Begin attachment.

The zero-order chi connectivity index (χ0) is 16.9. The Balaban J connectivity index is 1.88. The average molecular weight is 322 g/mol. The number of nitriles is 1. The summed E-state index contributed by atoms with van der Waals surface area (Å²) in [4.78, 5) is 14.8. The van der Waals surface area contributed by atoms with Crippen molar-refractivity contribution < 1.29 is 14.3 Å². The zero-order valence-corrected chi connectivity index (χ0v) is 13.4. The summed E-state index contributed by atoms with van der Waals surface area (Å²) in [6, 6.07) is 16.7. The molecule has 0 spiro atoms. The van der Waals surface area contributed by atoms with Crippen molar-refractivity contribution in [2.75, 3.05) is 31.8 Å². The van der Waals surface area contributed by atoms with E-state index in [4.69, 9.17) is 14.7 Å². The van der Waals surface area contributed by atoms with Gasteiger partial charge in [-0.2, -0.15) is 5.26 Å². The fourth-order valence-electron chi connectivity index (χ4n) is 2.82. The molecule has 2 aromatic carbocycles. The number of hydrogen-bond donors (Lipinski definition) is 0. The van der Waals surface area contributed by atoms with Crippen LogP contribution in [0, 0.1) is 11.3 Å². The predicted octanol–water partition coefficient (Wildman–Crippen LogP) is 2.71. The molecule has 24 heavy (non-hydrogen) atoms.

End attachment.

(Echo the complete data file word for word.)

The zero-order chi connectivity index (χ0) is 16.9. The Balaban J connectivity index is 1.88. The average molecular weight is 322 g/mol. The number of nitriles is 1. The summed E-state index contributed by atoms with van der Waals surface area (Å²) in [4.78, 5) is 14.8. The van der Waals surface area contributed by atoms with Crippen molar-refractivity contribution < 1.29 is 14.3 Å². The zero-order valence-corrected chi connectivity index (χ0v) is 13.4. The summed E-state index contributed by atoms with van der Waals surface area (Å²) in [6, 6.07) is 16.7. The molecule has 0 spiro atoms. The van der Waals surface area contributed by atoms with Crippen molar-refractivity contribution in [2.75, 3.05) is 31.8 Å². The van der Waals surface area contributed by atoms with E-state index in [4.69, 9.17) is 14.7 Å². The van der Waals surface area contributed by atoms with Gasteiger partial charge in [-0.2, -0.15) is 5.26 Å². The fourth-order valence-electron chi connectivity index (χ4n) is 2.82. The molecule has 2 aromatic carbocycles. The number of hydrogen-bond donors (Lipinski definition) is 0. The van der Waals surface area contributed by atoms with Crippen LogP contribution in [0, 0.1) is 11.3 Å². The predicted octanol–water partition coefficient (Wildman–Crippen LogP) is 2.71. The molecule has 24 heavy (non-hydrogen) atoms.